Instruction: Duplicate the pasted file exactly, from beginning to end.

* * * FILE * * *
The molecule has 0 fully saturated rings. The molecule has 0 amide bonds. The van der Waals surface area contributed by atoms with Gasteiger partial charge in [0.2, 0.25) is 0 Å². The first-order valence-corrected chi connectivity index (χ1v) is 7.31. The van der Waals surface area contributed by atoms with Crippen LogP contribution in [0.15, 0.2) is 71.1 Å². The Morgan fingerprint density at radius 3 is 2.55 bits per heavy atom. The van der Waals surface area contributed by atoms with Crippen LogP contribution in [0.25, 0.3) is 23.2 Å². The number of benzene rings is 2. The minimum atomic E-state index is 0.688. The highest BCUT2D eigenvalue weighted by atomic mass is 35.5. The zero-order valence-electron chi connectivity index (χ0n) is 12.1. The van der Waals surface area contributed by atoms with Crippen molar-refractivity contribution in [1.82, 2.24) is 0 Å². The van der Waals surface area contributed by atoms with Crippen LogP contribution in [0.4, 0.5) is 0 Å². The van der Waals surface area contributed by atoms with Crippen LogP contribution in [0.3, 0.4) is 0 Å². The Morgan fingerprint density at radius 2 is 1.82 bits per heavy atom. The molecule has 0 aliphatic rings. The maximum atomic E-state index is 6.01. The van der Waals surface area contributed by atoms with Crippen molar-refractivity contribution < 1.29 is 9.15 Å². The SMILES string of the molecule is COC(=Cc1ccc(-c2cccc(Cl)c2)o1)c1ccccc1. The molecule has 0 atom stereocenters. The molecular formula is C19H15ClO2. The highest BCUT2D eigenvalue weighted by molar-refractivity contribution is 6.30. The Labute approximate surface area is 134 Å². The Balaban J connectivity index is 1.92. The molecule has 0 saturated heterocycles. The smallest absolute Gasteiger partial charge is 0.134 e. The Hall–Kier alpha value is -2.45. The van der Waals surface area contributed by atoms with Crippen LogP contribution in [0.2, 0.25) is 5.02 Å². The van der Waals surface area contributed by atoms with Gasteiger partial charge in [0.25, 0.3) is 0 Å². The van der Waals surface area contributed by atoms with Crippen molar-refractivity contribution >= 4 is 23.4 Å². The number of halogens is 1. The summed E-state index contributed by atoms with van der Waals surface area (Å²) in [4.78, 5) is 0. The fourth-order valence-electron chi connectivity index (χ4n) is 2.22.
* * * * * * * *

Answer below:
The molecule has 0 fully saturated rings. The molecule has 0 amide bonds. The van der Waals surface area contributed by atoms with Gasteiger partial charge in [0.2, 0.25) is 0 Å². The first-order valence-corrected chi connectivity index (χ1v) is 7.31. The van der Waals surface area contributed by atoms with Crippen LogP contribution in [0.15, 0.2) is 71.1 Å². The Morgan fingerprint density at radius 3 is 2.55 bits per heavy atom. The van der Waals surface area contributed by atoms with Crippen LogP contribution in [0.25, 0.3) is 23.2 Å². The number of benzene rings is 2. The minimum atomic E-state index is 0.688. The highest BCUT2D eigenvalue weighted by atomic mass is 35.5. The zero-order valence-electron chi connectivity index (χ0n) is 12.1. The van der Waals surface area contributed by atoms with Crippen molar-refractivity contribution in [1.82, 2.24) is 0 Å². The van der Waals surface area contributed by atoms with Crippen LogP contribution in [0.4, 0.5) is 0 Å². The van der Waals surface area contributed by atoms with Crippen LogP contribution in [0.3, 0.4) is 0 Å². The Morgan fingerprint density at radius 2 is 1.82 bits per heavy atom. The molecule has 0 aliphatic rings. The maximum atomic E-state index is 6.01. The van der Waals surface area contributed by atoms with Crippen molar-refractivity contribution < 1.29 is 9.15 Å². The SMILES string of the molecule is COC(=Cc1ccc(-c2cccc(Cl)c2)o1)c1ccccc1. The molecule has 0 atom stereocenters. The molecular formula is C19H15ClO2. The highest BCUT2D eigenvalue weighted by molar-refractivity contribution is 6.30. The Labute approximate surface area is 134 Å². The Balaban J connectivity index is 1.92. The molecule has 0 saturated heterocycles. The smallest absolute Gasteiger partial charge is 0.134 e. The Hall–Kier alpha value is -2.45. The van der Waals surface area contributed by atoms with Crippen LogP contribution in [0.2, 0.25) is 5.02 Å². The van der Waals surface area contributed by atoms with Gasteiger partial charge in [0.25, 0.3) is 0 Å². The van der Waals surface area contributed by atoms with Crippen molar-refractivity contribution >= 4 is 23.4 Å². The number of halogens is 1. The summed E-state index contributed by atoms with van der Waals surface area (Å²) in [4.78, 5) is 0. The fourth-order valence-electron chi connectivity index (χ4n) is 2.22.